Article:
There's an inherent storytelling challenge when it comes to groups of superheroes. Take the Avengers, for example. Audiences have seen most of them save people, cities, and even the entire world in their own solo movies, so when a group of such stellar heroes gather together, it's important to give them a threat worthy of their power. The first Avengers movie hit the ground running by giving them a rogue god to fight, and the second had them fight an army of killer robots. Soon, they'll be tackling Thanos and his Infinity Gauntlet. Who could possibly top that? The obvious answer is someone who eats entire worlds: Galactus. Unfortunately, he belongs firmly to Fox, along with the other Fantastic Four-adjacent characters.

This is a shame because, in many ways, Galactus is the ultimate bad guy. There is an old, never confirmed story about Galactus that hearkens back to the days when Marvel artists drew entire comics based on a basic idea, and then writers added dialogue later. Allegedly, Stan Lee told Jack Kirby to draw the Fantastic Four fighting God, and Galactus was the result. He consumes entire planets, has nearly unstoppable cosmic powers, and would be a foe far beyond what the Avengers or Guardians of the Galaxy have yet faced in the MCU. The cinematic fight would be nothing short of amazing. Unfortunately, not even the mighty Galactus can eat licensing disputes.

Dr. Doom

Dr. Doom is another character primarily associated with the Fantastic Four, and thus unable to come out and play in the MCU. Like the onscreen members of the Fantastic Four themselves, the character has been cast multiple times, and since Fox is unlikely to continue with the actors from the disastrous 2015 Fantastic Four reboot, there isn't an existing cinematic Doctor Doom that could easily integrate into the MCU. Which is too bad, because the character serves as the intersection of several of the core concepts that fuel Marvel movies.

Doctor Doom is a powerful scientist who uses complex and impressive armor to fight against his foes. In this way, he's very similar to Iron Man and War Machine. At the same time, he has knowledge of the mystic arts and draws upon various magical forces to bend the world to his will, much like Doctor Strange. Dr. Doom even serves as a kind of refutation of Captain America, as he runs his tiny country of Latveria with an iron fist even as his people (who, admittedly, know they'll die if they step out of line) enjoy a country free of crime, disease, and poverty. Dr. Doom is on par with almost any hero or villain in the MCU, and it would be just as entertaining to see him debate the ethics and morality of the Avengers as it would be to see him in an epic, armored showdown with them.

Silver Surfer

As filmgoers saw in Fantastic Four: Rise of the Silver Surfer, the Silver Surfer is an alien who's been empowered by Galactus and served as his herald. In fact, his job was to help find planets for the big guy to eat. However, once liberated by the Fantastic Four, Silver Surfer became more of a free agent and chose to be a hero. Unlike most of the Fantastic Four-related characters, Silver Surfer would be easy to place into the MCU via some creative CGI—and he'd be a pretty natural fit for the MCU's cosmic side.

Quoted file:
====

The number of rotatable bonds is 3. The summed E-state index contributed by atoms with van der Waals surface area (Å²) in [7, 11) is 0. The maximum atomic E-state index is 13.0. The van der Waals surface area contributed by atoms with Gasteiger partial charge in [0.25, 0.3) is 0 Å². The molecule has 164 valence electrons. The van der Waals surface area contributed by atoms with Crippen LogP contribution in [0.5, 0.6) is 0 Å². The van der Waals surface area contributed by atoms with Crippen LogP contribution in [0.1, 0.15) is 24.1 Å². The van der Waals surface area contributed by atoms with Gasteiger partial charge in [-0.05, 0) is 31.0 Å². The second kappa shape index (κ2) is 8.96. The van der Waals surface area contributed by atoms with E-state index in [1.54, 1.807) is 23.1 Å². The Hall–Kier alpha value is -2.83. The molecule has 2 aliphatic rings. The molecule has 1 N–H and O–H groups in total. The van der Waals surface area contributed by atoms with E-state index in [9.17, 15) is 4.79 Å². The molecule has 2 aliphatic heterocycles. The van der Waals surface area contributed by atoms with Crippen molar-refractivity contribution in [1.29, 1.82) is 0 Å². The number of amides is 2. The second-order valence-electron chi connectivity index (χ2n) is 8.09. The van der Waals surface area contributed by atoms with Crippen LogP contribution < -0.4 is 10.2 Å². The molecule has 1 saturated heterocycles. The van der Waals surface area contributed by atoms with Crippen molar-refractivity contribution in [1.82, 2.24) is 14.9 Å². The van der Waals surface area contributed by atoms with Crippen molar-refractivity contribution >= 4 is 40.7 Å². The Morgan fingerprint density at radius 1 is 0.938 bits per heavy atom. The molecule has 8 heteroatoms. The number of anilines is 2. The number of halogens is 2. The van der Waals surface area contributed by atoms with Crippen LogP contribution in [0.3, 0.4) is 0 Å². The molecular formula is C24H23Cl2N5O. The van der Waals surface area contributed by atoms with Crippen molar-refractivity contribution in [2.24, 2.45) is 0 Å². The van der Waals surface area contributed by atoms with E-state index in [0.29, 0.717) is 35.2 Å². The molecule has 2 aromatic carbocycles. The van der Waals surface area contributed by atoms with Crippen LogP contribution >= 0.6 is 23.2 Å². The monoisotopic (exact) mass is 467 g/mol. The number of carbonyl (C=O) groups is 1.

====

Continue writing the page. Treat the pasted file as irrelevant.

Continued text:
Looking at the horizon, Marvel's got some rather big cosmic plans for their movies. In addition to the Guardians of the Galaxy sequel, Captain Marvel is around the corner, and her movie will likely extend and expand the cosmic corners of the MCU. Silver Surfer is someone who literally travels through space on a surfboard, which means he's already weird enough to hang with the Guardians. And his wide range of powers (ranging from telepathy to healing to super-tough skin) means he can hold his own against galactic thugs like Ronan and Thanos. However, until Fox and Marvel work out a deal, the Surfer will have to be continue catching cosmic waves far from the MCU.


The casting of Magneto has been another huge boon to the X-Men film franchise. Played first by Ian McKellan and later by Michael Fassbender, Magneto is that rare villain with genuine pathos; a Holocaust survivor, he's more invested than most mutants in protecting those who are hated and feared for being different. Like the rest of the characters associated with The X-Men, the rights to Magneto belong to Fox, even though he'd fit perfectly into the MCU as either an antagonist or antihero.

As the Age of Apocalypse movie illustrated, Magneto's ability to manipulate metal makes him a threat to the entire Earth, as he can pretty much shake every single city down to its foundations. And in the comics, Magneto has fought the Avengers on more than one occasion, and it sometimes takes the combined might of both the Avengers and the X-Men to take him down. More interesting, though, is the possibility of Magneto as an ally of sorts to the heroes of the MCU. In the comics, he's served in roles such as the Headmaster of Xavier's School and also been a member of different versions of the X-Men. It'd be fascinating to see him interact with other characters who have shady pasts, such as Black Widow—not to mention see him interact with Scarlet Witch and be acknowledged as her father.